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   Here’s something you’ve never heard before.

   I promise…

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   I’m going to presume you’re a daily Bible reader.

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   Still here?

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   If you’re open to a 2-month adventure, go through the DOOR.

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   [MORE]

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   (1)  Consider the novel, The Blood of Three Worlds, shown in the sidebar on the right. (You can go in it and explore a sample, with just a click on the book on right.)

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   (2)  Consider the Bible books Matthew and Acts (28 chapters in each. Therefore 56 altogether).

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   (3)  Consider this assertion: TBOTW (above) reflects upon and applies information from the 2 Bible books (also above), in the context of a sci-fi romance that is also informed by the latest (as of this writing) astronomical research about exoplanets and other scientific knowledge. Further, the text is very readable, and key information is repeated and repeated as the story moves along. Even further, the story is “batched” in episodes, much like a TV mini-series. Be prepared for forever, one-way space travel by 2 precocious, caring, and naive teens (a boy and girl) and their pilot who must face each other along with fallen humans created exactly as they are, but with a new culture with a new language, witches, assassinations, poisoning, life and death, and birth and rebirth in a new world. (It’s a good, “shelf” book to discuss. Many will enjoy rereading and sharing particular episodes!)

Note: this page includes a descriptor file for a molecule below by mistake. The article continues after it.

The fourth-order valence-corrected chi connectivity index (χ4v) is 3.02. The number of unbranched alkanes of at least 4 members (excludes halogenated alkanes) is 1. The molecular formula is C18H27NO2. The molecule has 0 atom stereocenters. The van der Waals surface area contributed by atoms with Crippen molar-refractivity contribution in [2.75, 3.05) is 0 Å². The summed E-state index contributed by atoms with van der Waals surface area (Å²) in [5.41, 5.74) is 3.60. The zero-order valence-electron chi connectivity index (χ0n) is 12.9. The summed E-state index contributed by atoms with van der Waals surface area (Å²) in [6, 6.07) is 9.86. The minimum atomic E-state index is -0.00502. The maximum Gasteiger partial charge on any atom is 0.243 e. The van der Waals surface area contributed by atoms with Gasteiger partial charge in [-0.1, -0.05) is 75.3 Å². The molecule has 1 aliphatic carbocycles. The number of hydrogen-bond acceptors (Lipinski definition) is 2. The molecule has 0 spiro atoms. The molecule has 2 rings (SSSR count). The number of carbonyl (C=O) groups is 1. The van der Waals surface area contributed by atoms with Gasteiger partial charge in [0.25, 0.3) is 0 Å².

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   (4)  Note: It’s been formally endorsed by an astrophysicist/seminary prof of New Testament, a missionary linguist, and a professional Christian guidance counsellor.

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   (5)  The novel has pictures (art by Dominic Catalano), 35 chapters, an epilogue, and a postscript that never seems to end–75 pages long with 3 appendices, responding to obvious complications, concerns, and premises.

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   (6)  With a tad of imagination, one can “match up” time-wise  a “chapter or so” of Matthew-Acts with a “chapter or so” of The Blood of Three Worlds over a “2-month” period. (There’s no one-on-one comparing, however.) This is stepping a bit out of the box. Fiction is fiction, but fiction can inform and stir the pot of contemporary speculation–in a way that’s delightfully–and readably–a bit different from secular-driven alternatives¹.

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   ¹ Prayer is welcomed by this self-aggrandizing author who’s attempting to write something worthy and respectable that most of all pleases God. (There…we got in our expected footnote.)